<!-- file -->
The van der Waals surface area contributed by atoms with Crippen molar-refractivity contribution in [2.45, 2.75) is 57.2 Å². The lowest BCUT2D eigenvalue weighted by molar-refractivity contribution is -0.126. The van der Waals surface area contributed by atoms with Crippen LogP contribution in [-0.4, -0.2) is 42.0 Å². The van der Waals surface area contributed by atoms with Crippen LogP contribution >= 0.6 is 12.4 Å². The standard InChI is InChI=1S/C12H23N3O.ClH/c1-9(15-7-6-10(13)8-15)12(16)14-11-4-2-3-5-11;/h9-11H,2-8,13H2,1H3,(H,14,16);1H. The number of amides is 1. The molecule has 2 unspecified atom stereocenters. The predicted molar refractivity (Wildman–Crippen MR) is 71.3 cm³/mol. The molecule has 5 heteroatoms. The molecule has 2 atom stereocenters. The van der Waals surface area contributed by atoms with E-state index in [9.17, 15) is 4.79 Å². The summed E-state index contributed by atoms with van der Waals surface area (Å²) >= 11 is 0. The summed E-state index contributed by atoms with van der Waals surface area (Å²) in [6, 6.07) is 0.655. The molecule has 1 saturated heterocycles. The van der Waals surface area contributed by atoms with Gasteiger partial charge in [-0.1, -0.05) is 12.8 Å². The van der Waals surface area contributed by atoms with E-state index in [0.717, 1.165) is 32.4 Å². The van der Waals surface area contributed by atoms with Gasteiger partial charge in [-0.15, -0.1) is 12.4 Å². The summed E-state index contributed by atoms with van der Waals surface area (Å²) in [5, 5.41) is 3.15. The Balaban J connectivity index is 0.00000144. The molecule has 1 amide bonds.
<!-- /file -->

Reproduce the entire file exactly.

The van der Waals surface area contributed by atoms with Crippen molar-refractivity contribution in [2.45, 2.75) is 57.2 Å². The lowest BCUT2D eigenvalue weighted by molar-refractivity contribution is -0.126. The van der Waals surface area contributed by atoms with Crippen LogP contribution in [-0.4, -0.2) is 42.0 Å². The van der Waals surface area contributed by atoms with Crippen LogP contribution >= 0.6 is 12.4 Å². The standard InChI is InChI=1S/C12H23N3O.ClH/c1-9(15-7-6-10(13)8-15)12(16)14-11-4-2-3-5-11;/h9-11H,2-8,13H2,1H3,(H,14,16);1H. The number of amides is 1. The molecule has 2 unspecified atom stereocenters. The predicted molar refractivity (Wildman–Crippen MR) is 71.3 cm³/mol. The molecule has 5 heteroatoms. The molecule has 2 atom stereocenters. The van der Waals surface area contributed by atoms with E-state index in [9.17, 15) is 4.79 Å². The summed E-state index contributed by atoms with van der Waals surface area (Å²) >= 11 is 0. The summed E-state index contributed by atoms with van der Waals surface area (Å²) in [6, 6.07) is 0.655. The molecule has 1 saturated heterocycles. The van der Waals surface area contributed by atoms with Gasteiger partial charge in [-0.1, -0.05) is 12.8 Å². The van der Waals surface area contributed by atoms with E-state index in [0.717, 1.165) is 32.4 Å². The van der Waals surface area contributed by atoms with Gasteiger partial charge in [-0.15, -0.1) is 12.4 Å². The summed E-state index contributed by atoms with van der Waals surface area (Å²) in [5, 5.41) is 3.15. The Balaban J connectivity index is 0.00000144. The molecule has 1 amide bonds.